Alina’s business is based on educating people on how to grow their wealth through syndicated real estate investments, and content marketing is a fundamental part of her offering, so I was happy to help.
Useful content is therefore key for a successful content marketing plan.
If the Washington Post is happy to use a program to write some of its news stories, then I’d say that content creation robots are here to stay, and will only become more prevalent in the future. But for the moment, content creation is still very much a manual process.
While I admit that sometimes it would be nice to plug in a topic and some keywords and have an intelligent, well-crafted and inspiring piece get spat out, we are not there yet (and in my opinion that’s a good thing…!)
High quality content is fundamental to a successful content marketing program, and the key to high quality content is personalisation. Content must not only be personalised to suit the audience’s interests and needs, it must also reflect the personality of the author, as the whole point is to deliver value while making a real and human connection.
Not only that, but taking the time to explore topics and communicate with our audience gives us the in-depth, on-the-ground knowledge that we need to make sure our business stays relevant.
So to answer the first part of Alina’s question:
But as someone who has also embarked on sharing (what I hope! is) valuable content every week, I get it.
Any tools we can use to make the creative process easier are welcome.
So to answer the second part of Alina’s question, here are some tools to make hand-crafting unique content a little bit easier:
Idea Generation Tools:
1. Your audience and their questions
There is no point creating a series of in depth articles about a subject that nobody cares anything about, and that is irrelevant to your audience. By taking the time to ask your audience questions, you get to learn what is important to them and what they need help with. By crafting thoughtful responses, you deliver value.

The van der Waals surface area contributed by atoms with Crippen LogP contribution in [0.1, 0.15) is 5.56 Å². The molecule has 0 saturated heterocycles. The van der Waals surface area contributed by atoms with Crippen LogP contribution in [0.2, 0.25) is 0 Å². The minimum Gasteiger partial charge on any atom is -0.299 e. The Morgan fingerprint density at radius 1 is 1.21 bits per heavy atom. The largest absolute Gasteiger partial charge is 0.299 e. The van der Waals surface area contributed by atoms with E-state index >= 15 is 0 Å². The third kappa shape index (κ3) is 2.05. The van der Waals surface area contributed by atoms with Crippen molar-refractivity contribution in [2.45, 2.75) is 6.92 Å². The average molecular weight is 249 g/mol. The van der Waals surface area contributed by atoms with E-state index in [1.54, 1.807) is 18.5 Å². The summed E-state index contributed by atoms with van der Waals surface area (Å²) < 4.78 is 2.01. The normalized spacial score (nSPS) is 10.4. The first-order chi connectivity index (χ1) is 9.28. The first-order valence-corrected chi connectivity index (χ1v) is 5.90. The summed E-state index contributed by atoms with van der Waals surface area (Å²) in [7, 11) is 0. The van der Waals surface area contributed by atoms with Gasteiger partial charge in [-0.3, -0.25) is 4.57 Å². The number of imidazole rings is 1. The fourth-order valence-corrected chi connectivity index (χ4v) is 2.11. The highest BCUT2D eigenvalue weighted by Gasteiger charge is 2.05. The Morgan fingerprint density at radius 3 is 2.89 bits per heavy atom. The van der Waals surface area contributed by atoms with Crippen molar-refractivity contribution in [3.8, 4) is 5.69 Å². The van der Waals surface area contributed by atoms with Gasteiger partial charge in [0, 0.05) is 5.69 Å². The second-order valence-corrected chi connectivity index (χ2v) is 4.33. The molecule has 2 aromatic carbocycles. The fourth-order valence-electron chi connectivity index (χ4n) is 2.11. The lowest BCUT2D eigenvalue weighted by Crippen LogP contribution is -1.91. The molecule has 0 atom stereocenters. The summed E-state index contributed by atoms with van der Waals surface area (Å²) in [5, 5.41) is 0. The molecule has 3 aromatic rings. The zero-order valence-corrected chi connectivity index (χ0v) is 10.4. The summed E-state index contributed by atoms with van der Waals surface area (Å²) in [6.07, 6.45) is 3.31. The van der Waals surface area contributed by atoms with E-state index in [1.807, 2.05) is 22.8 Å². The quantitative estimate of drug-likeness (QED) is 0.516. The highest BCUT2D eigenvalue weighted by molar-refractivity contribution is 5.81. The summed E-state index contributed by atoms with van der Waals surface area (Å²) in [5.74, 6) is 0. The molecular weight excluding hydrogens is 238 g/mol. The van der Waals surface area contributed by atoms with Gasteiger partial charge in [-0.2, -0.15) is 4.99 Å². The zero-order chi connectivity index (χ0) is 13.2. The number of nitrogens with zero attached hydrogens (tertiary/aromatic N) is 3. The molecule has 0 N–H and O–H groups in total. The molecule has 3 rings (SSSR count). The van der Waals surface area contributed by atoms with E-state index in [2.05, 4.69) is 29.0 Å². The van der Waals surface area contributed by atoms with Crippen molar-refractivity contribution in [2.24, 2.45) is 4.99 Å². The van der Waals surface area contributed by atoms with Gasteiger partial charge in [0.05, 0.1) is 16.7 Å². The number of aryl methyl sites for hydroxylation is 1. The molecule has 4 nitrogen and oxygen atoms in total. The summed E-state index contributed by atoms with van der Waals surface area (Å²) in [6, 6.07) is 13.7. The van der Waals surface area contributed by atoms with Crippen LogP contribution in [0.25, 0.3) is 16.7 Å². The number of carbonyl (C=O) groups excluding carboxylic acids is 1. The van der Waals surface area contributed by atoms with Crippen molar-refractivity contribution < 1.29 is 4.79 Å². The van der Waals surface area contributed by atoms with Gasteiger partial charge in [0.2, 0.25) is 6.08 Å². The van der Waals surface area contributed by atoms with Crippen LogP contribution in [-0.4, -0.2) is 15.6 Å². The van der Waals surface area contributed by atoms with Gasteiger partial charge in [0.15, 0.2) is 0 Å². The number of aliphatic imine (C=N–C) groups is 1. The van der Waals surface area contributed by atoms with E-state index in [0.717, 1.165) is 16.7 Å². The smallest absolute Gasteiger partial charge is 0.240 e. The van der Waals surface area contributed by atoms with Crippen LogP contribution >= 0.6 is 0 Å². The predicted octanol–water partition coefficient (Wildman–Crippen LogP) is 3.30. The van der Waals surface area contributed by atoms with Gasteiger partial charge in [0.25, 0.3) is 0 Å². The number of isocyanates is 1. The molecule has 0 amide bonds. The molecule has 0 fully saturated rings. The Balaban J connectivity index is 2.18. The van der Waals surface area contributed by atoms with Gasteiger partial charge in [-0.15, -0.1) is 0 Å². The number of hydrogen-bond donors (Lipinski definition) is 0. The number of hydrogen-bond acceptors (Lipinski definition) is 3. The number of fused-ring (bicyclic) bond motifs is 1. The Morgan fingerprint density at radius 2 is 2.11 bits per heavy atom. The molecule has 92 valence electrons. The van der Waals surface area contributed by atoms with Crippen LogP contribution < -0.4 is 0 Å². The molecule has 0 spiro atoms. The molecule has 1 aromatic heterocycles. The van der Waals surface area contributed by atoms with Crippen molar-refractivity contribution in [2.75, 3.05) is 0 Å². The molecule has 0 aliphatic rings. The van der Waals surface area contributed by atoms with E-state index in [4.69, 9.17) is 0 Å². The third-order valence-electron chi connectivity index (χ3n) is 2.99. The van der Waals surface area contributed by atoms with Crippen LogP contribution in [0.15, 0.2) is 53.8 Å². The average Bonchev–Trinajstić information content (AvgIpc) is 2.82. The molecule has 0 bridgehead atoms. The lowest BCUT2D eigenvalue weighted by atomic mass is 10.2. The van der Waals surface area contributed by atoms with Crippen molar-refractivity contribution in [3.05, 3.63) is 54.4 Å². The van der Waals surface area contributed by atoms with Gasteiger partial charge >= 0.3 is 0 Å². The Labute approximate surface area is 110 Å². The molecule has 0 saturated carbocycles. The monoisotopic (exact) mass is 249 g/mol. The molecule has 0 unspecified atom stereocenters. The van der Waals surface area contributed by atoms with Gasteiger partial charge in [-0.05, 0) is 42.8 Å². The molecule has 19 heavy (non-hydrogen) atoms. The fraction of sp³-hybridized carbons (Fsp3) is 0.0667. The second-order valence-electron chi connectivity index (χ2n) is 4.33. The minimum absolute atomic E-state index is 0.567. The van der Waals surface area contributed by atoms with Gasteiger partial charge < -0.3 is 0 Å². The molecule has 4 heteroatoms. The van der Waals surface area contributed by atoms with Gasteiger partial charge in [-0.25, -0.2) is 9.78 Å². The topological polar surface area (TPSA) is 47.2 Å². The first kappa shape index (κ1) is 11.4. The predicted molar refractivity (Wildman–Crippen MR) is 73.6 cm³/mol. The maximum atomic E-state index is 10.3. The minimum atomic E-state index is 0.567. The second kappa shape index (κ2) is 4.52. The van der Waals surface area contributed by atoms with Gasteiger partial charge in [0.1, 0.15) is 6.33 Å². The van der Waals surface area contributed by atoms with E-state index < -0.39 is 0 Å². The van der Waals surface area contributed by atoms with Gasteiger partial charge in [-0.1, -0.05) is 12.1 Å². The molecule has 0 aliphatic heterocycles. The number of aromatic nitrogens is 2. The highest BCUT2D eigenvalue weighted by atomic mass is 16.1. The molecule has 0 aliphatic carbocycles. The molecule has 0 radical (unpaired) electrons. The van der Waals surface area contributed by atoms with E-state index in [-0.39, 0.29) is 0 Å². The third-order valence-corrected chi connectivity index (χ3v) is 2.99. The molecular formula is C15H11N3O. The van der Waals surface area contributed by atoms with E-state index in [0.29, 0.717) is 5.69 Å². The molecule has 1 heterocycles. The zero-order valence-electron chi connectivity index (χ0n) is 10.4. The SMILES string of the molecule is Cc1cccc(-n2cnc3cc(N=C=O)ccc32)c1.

2. Questions asked in other blogs or forums that are relevant to your niche
In that case, it would be useful to visit other blogs and forums about the same topic, where people freely share their issues and questions. Using the same philosophy outlined above, pay attention to the kind of questions being asked, and generate content to answer them. This content should be more complete and informative than what is already being shared online, so that you are again delivering value by giving that little bit extra.
Then answer those questions as fully and completely as you can.
4. HubSpot’s Topic Generator
With these tools, the other danger is that you can find yourself drifting away from your audience as you get caught up in suggestions made by an algorithm.
Use this for inspiration, competitor research and also to discover authors and blogs that you would find worth following.
Content Creation Tools:
1. Map out your article
You can do this by simply typing out a list in Word, or writing it out on a piece of paper. If you’d like something a little bit more high tech, try Workflowy. This will do the same thing, with the bonus that you can access your list of ideas online.
To get started, map out the major sections:
- Intro: what the article is about, and why you are writing it
- Middle: 3-5 sections that flesh out and support the idea you outlined in the intro
- Conclusion: A summary of the main point of the article and any takeaways for your audience
Once you’ve done that you can break each of the middle sections into smaller pieces if you need to.
2. Record yourself speaking
Take your topic, place yourself in front of a camera or microphone, and start speaking. If your topic is in the form of a question, this makes your process even easier. Imagine you are explaining how or why to do something to a friend that asked you that question. You’ll find that you’ll have soon recorded a bunch of information with little to no problem.
Then take that recording and transcribe it. Then clean up the transcription so that it reads better. Presto, you’re done!
This is great for actually creating the content, but as a bonus you can use this to help get your creative juices flowing if you find yourself stuck at the “mapping out your article” stage I outlined above.
4. Analyse Your Headline
A clear, catchy and enticing headline is key for the success of your article.
In today’s continually scrolling world you typically have 5 seconds or less to capture someone’s attention and inspire them to read your article.
That is why it’s always a good idea to test various titles before pressing publish.
5. Grade and Improve Your Content
- Ask your audience
- Answer their questions, by recording yourself speaking and transcribing the result.
All the rest is there to help make your writing better. But if you follow the above 2 steps, and as long as you do it consistently, you’re well on your way.
What’s your greatest stumbling block in creating consistent, quality content?
Let me know in the comments below!
And if this all seems a bit too much and you’d like to talk about how you can get your content marketing plan in place, contact me to get started.